9. Ma J, Ren J, Guo Y, et al. Genome-wide identification of quantitative trait loci for carcass composition and meat quality in a large-scale White Duroc${\times}$Chinese Erhualian resource population. Anim Genet 2009;40:637-47.
  10. Purcell S, Neale B, Todd-Brown K, et al. PLINK: a tool set for whole-genome association and population-based linkage analyses. Am J Hum Genet 2007;81:559-75.
  11. Aulchenko YS, Ripke S, Isaacs A, van Duijn CM. GenABEL: an R library for genome-wide association analysis. Bioinformatics 2007;23: 1294-6.
  12. Yang Q, Cui J, Chazaro I, Cupples LA, Demissie S. Power and type I error rate of false discovery rate approaches in genome-wide association studies. BMC Genet 2005;6 Suppl 1:S134.
  13. Sanchez MP, Tribout T, Iannuccelli N, et al. A genome-wide association study of production traits in a commercial population of Large White pigs: evidence of haplotypes affecting meat quality. Genet Sel Evol 2014;46:12.
  14. Pearson TA, Manolio TA. How to interpret a genome-wide association study. JAMA 2008;299:1335-44.
  15. Barrett JC, Fry B, Maller J, Daly MJ. Haploview: analysis and visualization of LD and haplotype maps. Bioinformatics 2005;21:263-5.
  16. Okumura N, Matsumoto T, Hayashi T, et al. Genomic regions affecting backfat thickness and cannon bone circumference identified by genome-wide association study in a Duroc pig population. Anim Genet 2013;44:454-7.
  17. Uemoto Y, Nagamine Y, Kobayashi E, et al. Quantitative trait loci analysis on Sus scrofa chromosome 7 for meat production, meat quality, and carcass traits within a Duroc purebred population. J Anim Sci 2008;86:2833-9.
  18. Wang L, Zhang L, Yan H, et al. Genome-wide association studies identify the loci for 5 exterior traits in a Large White x Minzhu pig population. PLoS One 2014;9:e103766.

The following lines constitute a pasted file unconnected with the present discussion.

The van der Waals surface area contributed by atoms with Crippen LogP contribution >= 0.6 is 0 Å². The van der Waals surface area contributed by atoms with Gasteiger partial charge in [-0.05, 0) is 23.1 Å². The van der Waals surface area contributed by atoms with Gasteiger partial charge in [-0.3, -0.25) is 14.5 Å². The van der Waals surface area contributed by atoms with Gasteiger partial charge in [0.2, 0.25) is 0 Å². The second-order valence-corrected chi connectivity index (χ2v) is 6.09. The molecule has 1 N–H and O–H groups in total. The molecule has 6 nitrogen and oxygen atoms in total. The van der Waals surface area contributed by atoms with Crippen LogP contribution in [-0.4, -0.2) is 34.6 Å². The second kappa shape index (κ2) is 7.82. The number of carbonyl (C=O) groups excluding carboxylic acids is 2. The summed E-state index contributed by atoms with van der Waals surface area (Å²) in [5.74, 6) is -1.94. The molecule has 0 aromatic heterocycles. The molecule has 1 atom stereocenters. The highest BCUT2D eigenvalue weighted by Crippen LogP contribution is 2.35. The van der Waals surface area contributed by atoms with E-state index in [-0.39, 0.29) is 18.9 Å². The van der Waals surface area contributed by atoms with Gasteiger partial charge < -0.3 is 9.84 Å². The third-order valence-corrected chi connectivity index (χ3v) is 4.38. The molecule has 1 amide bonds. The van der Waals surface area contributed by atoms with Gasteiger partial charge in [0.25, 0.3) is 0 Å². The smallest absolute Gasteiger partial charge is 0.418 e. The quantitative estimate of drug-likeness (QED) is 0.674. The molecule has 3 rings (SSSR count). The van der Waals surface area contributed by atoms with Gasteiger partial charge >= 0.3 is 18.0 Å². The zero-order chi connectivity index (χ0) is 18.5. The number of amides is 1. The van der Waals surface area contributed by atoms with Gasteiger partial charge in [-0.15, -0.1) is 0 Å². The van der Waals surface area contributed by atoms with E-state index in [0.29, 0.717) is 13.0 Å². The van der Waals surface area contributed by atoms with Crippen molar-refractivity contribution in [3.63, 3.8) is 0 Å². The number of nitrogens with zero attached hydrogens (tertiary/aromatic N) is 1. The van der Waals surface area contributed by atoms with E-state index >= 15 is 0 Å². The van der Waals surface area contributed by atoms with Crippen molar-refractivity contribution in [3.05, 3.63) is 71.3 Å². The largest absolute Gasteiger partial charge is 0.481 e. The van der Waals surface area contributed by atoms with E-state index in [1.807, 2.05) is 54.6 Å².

19. Kim JM, Takemoto N, Arai K, Masai H. Hypomorphic mutation in an essential cell-cycle kinase causes growth retardation and impaired spermatogenesis. EMBO J 2003;22:5260-72.
  20. Karim L, Takeda H, Lin L, et al. Variants modulating the expression of a chromosome domain encompassing PLAG1 influence bovine stature. Nat Genet 2011;43:405-13.
  21. Rubin CJ, Megens HJ, Martinez Barrio A, et al. Strong signatures of selection in the domestic pig genome. Proc Natl Acad Sci USA 2012; 109:19529-36.
  22. Ishii M, Fei H, Friedman JM. Targeted disruption of GPR7, the endogenous receptor for neuropeptides B and W, leads to metabolic defects and adult-onset obesity. Proc Natl Acad Sci USA 2003;100:10540-5.
  23. Federico A, Forzati F, Esposito F, et al. Hmga1/Hmga2 double knockout mice display a "superpygmy" phenotype. Biol Open 2014;3:372-8.
  24. Iiritano S, Chiefari E, Ventura V, et al. The HMGA1-IGF-I/IGFBP system: a novel pathway for modulating glucose uptake. Mol Endocrinol 2012;26:1578-89.
  25. Zhang L-C, Li N, Liu X, et al. A genome-wide association study of limb bone length using a Large White${\times}$Minzhu intercross population. Genet Sel Evol:GSE 2014;46:56.
  26. Beale EG, Harvey BJ, Forest C. PCK1 and PCK2 as candidate diabetes and obesity genes. Cell Biochem Biophys 2007;48:89-95.
  27. Millward CA, Desantis D, Hsieh CW, et al. Phosphoenolpyruvate carboxykinase (Pck1) helps regulate the triglyceride/fatty acid cycle and development of insulin resistance in mice. J Lipid Res 2010;51: 1452-63.
  28. Beederman M, Lamplot JD, Nan G, et al. BMP signaling in mesenchymal stem cell differentiation and bone formation. J Biomed Sci Eng 2013;6:32-52.
  29. Huang J, Liu Y, Filas B, Gunhaga L, Beebe DC. Negative and positive auto-regulation of BMP expression in early eye development. Dev Biol 2015;407:256-64.
  30. Manson SR, Austin PF, Guo Q, Moore KH. BMP-7 signaling and its critical roles in kidney development, the responses to renal injury, and chronic kidney disease. Vitam Horm 2015;99:91-144.

Cited by

  1. A genome-wide detection of selection signatures in conserved and commercial pig breeds maintained in Poland vol.19, pp.1, 2018,